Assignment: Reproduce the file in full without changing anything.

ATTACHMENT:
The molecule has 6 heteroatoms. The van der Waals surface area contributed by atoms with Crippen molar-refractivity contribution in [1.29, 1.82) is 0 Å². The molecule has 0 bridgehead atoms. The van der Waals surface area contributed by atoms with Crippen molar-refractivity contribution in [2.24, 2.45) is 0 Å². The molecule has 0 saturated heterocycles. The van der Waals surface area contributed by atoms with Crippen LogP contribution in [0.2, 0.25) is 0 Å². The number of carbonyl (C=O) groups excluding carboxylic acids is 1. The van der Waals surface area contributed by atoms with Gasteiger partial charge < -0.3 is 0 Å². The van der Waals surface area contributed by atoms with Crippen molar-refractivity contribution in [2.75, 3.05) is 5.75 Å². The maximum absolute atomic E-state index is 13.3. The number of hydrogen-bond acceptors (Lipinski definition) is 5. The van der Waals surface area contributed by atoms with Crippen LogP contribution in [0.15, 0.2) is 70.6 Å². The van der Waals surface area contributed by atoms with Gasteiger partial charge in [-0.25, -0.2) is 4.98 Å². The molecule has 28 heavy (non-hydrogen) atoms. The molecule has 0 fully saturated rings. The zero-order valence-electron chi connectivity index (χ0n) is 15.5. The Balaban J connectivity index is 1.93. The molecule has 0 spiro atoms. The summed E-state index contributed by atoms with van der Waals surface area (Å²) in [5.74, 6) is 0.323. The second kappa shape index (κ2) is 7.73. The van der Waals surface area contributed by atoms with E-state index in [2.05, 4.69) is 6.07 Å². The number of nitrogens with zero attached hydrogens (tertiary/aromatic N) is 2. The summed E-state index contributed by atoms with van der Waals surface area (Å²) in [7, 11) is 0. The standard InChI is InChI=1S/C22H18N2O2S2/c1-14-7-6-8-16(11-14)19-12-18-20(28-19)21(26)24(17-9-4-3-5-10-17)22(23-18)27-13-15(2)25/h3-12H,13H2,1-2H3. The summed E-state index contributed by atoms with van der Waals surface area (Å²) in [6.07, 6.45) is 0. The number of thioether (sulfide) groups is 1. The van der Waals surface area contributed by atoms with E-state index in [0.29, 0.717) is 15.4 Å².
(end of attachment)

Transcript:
The molecule has 6 heteroatoms. The van der Waals surface area contributed by atoms with Crippen molar-refractivity contribution in [1.29, 1.82) is 0 Å². The molecule has 0 bridgehead atoms. The van der Waals surface area contributed by atoms with Crippen molar-refractivity contribution in [2.24, 2.45) is 0 Å². The molecule has 0 saturated heterocycles. The van der Waals surface area contributed by atoms with Crippen LogP contribution in [0.2, 0.25) is 0 Å². The number of carbonyl (C=O) groups excluding carboxylic acids is 1. The van der Waals surface area contributed by atoms with Gasteiger partial charge < -0.3 is 0 Å². The van der Waals surface area contributed by atoms with Crippen molar-refractivity contribution in [2.75, 3.05) is 5.75 Å². The maximum absolute atomic E-state index is 13.3. The number of hydrogen-bond acceptors (Lipinski definition) is 5. The van der Waals surface area contributed by atoms with Crippen LogP contribution in [0.15, 0.2) is 70.6 Å². The van der Waals surface area contributed by atoms with Gasteiger partial charge in [-0.25, -0.2) is 4.98 Å². The molecule has 28 heavy (non-hydrogen) atoms. The molecule has 0 fully saturated rings. The zero-order valence-electron chi connectivity index (χ0n) is 15.5. The Balaban J connectivity index is 1.93. The molecule has 0 spiro atoms. The summed E-state index contributed by atoms with van der Waals surface area (Å²) in [5.74, 6) is 0.323. The second kappa shape index (κ2) is 7.73. The van der Waals surface area contributed by atoms with E-state index in [2.05, 4.69) is 6.07 Å². The number of nitrogens with zero attached hydrogens (tertiary/aromatic N) is 2. The summed E-state index contributed by atoms with van der Waals surface area (Å²) in [7, 11) is 0. The standard InChI is InChI=1S/C22H18N2O2S2/c1-14-7-6-8-16(11-14)19-12-18-20(28-19)21(26)24(17-9-4-3-5-10-17)22(23-18)27-13-15(2)25/h3-12H,13H2,1-2H3. The summed E-state index contributed by atoms with van der Waals surface area (Å²) in [6.07, 6.45) is 0. The number of thioether (sulfide) groups is 1. The van der Waals surface area contributed by atoms with E-state index in [0.29, 0.717) is 15.4 Å².